We drove past several areas with signs of extensive damage, but the majority of buildings seemed relatively unscathed. The van pulled up in front of my most loved spot in Kathmandu. And all thoughts about how healed the city seemed to be came crashing down. Boudhanath Stupa sustained significant damage. It was shocking to see the white dome now gray and uncrowned with no golden tower rising above. No Bouddha eyes looking down, no flags brightly sending their prayers into the wind. There is instead Scaffolding and metal sheds and heaps of red bricks. It is a place in ruins but being carefully rebuilt brick by brick – by hand. Pictures will follow in a separate post once I down load them. But be warned, if you know what a beautiful place this once was, the current scene is not for the faint of heart.
We bought some singing bowls then went to the temple to get them blessed. The usual tossing of rice and splashing of water with wafted smoke was accompanied by the chanted blessings of three attending monks. Always an interesting ceremony to witness and be included in. Of course the bowls sounded great before the blessing and now they sound even better.
We had lunch at the money changer’s roof top restaurant. He showed up and gave us all a 25% discount. The sun was hot enough we needed to shelter under the shade umbrellas. We ate while watching to steady one by one assent of the bricks up the scaffolding ramp to be carefully placed creating a new plinth for the stupa’s tower.
Next stop Swayambhunath. Here too there was much evidence of the earthquake’s destruction. I felt quite turned around until Tendi pointed out the entire temple that used to stand up there among the stupa and towers is gone. Just gone. Nothing left except a few statues that used to be inside. Disappeared. Rubbleized. He also told us that numerous tourists (mostly Europeans) came right after the quake and robbed the place of bricks and bits of the temple. Obscene. The monkeys and stray dogs seem unconcerned and the views over Kathmandu remain as smoggy as ever. The steps down seem even steeper as some of the hand railings were destroyed.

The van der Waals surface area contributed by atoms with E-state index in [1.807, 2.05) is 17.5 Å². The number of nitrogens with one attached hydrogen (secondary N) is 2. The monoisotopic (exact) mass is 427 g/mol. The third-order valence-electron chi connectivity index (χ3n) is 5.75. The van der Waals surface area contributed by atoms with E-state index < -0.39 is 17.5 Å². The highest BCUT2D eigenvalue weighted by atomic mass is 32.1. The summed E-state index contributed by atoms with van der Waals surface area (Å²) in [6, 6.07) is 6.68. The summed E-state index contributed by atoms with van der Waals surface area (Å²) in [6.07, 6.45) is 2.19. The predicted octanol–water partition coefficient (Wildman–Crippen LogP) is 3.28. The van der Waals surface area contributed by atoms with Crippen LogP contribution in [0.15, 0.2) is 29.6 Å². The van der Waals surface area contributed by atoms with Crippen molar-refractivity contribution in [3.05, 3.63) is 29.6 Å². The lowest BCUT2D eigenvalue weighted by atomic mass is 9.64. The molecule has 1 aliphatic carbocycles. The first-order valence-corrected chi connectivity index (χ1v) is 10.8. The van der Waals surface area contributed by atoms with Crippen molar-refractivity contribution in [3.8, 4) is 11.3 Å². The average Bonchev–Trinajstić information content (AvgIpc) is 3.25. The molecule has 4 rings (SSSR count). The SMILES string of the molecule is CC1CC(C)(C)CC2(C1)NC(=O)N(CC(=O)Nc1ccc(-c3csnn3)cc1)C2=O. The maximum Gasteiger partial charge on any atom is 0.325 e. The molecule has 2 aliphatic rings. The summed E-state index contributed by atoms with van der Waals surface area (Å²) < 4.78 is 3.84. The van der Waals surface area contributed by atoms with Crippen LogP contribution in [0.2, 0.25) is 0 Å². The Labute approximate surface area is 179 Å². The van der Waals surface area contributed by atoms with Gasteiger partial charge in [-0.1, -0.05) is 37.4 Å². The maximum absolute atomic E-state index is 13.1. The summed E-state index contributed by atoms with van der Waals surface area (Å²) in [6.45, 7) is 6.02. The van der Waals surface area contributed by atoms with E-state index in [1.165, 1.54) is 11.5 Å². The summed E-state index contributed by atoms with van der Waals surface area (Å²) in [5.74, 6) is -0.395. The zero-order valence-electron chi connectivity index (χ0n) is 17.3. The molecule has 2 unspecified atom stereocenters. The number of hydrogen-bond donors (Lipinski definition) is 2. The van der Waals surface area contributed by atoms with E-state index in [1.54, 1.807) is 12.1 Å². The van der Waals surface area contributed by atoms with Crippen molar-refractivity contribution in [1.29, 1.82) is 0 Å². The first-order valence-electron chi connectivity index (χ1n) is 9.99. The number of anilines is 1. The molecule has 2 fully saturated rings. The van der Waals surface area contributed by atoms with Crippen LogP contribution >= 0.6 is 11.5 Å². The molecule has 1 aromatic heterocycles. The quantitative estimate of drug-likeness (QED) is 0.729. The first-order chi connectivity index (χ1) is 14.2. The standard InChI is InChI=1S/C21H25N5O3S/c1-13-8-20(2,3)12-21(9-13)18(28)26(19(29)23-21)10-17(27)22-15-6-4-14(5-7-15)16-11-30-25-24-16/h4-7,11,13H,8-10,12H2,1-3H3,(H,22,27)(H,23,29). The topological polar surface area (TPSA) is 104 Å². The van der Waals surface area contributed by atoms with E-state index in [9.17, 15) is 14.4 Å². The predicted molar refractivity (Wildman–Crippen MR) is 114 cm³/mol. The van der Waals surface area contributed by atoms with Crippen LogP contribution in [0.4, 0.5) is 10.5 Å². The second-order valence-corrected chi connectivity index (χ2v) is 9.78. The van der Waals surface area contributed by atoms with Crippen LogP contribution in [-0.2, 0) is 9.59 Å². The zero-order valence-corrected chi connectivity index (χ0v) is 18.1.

We had time to head south to Patan Dubar square. I stealed myself. Good thing too. Several of the lovely temples are flattened, several others are held up with supporting buttresses. The guide touts are still there and just as annoying as ever. Even with Tendi in tow we were pestered. The dried buffalo intestines above one of the palace doors remains undisturbed by the destroyed temples across the square.
By now it was time to return to the hotel. After a quick change we headed off for dinner at Thamel house. What would I find? We walked in and it was old home week. Most of my friend waiters were there. There were a couple of missing faces. A day off or……? I didn’t ask. Some things are best unknown. Binod joined us for dinner. We settled some last minute trek details and then called it a day. Walking back to the hotel we passed a shop owned by a pair of brothers I know. As we went by I wondered if they were still there……… And there was one of them calling out to me. Another happy ending.
I’m exhausted. Too tired to post pictures tonight and we leave at six in the morning so it may be a few days before you hear from me again. All in all it’s been a marvellous day but it is very difficult to see how dreadfully this city and the people of Nepal continue to suffer. Tourist numbers are way down. There are shortages of basics such as water. Binod’s family has been without for four days now. This isn’t just drinking water I’m talking about – just water. Fuel is in short supply. Food is very expensive. Life is pretty difficult. Even more so than normal.
Not a cheerful note to end on, but a realistic one none the less.
Good night from Kim didi in Kathmandu.